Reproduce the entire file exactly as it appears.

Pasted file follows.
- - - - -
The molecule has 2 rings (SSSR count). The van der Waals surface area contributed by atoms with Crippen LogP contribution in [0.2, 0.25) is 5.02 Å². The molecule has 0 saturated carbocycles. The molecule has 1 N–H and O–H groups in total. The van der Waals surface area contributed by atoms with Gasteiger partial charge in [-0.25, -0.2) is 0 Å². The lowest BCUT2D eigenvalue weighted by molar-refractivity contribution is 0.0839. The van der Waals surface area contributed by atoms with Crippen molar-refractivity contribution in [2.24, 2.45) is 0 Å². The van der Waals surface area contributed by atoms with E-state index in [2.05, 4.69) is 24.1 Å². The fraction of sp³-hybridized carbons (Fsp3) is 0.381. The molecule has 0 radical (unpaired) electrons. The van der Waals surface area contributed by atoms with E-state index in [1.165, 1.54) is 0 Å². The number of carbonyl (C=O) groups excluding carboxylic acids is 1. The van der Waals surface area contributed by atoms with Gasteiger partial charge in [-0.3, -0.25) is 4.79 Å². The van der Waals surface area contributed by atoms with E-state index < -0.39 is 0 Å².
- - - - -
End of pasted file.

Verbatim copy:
The molecule has 2 rings (SSSR count). The van der Waals surface area contributed by atoms with Crippen LogP contribution in [0.2, 0.25) is 5.02 Å². The molecule has 0 saturated carbocycles. The molecule has 1 N–H and O–H groups in total. The van der Waals surface area contributed by atoms with Gasteiger partial charge in [-0.25, -0.2) is 0 Å². The lowest BCUT2D eigenvalue weighted by molar-refractivity contribution is 0.0839. The van der Waals surface area contributed by atoms with Crippen molar-refractivity contribution in [2.24, 2.45) is 0 Å². The van der Waals surface area contributed by atoms with E-state index in [2.05, 4.69) is 24.1 Å². The fraction of sp³-hybridized carbons (Fsp3) is 0.381. The molecule has 0 radical (unpaired) electrons. The van der Waals surface area contributed by atoms with E-state index in [1.165, 1.54) is 0 Å². The number of carbonyl (C=O) groups excluding carboxylic acids is 1. The van der Waals surface area contributed by atoms with Gasteiger partial charge in [-0.3, -0.25) is 4.79 Å². The van der Waals surface area contributed by atoms with E-state index < -0.39 is 0 Å².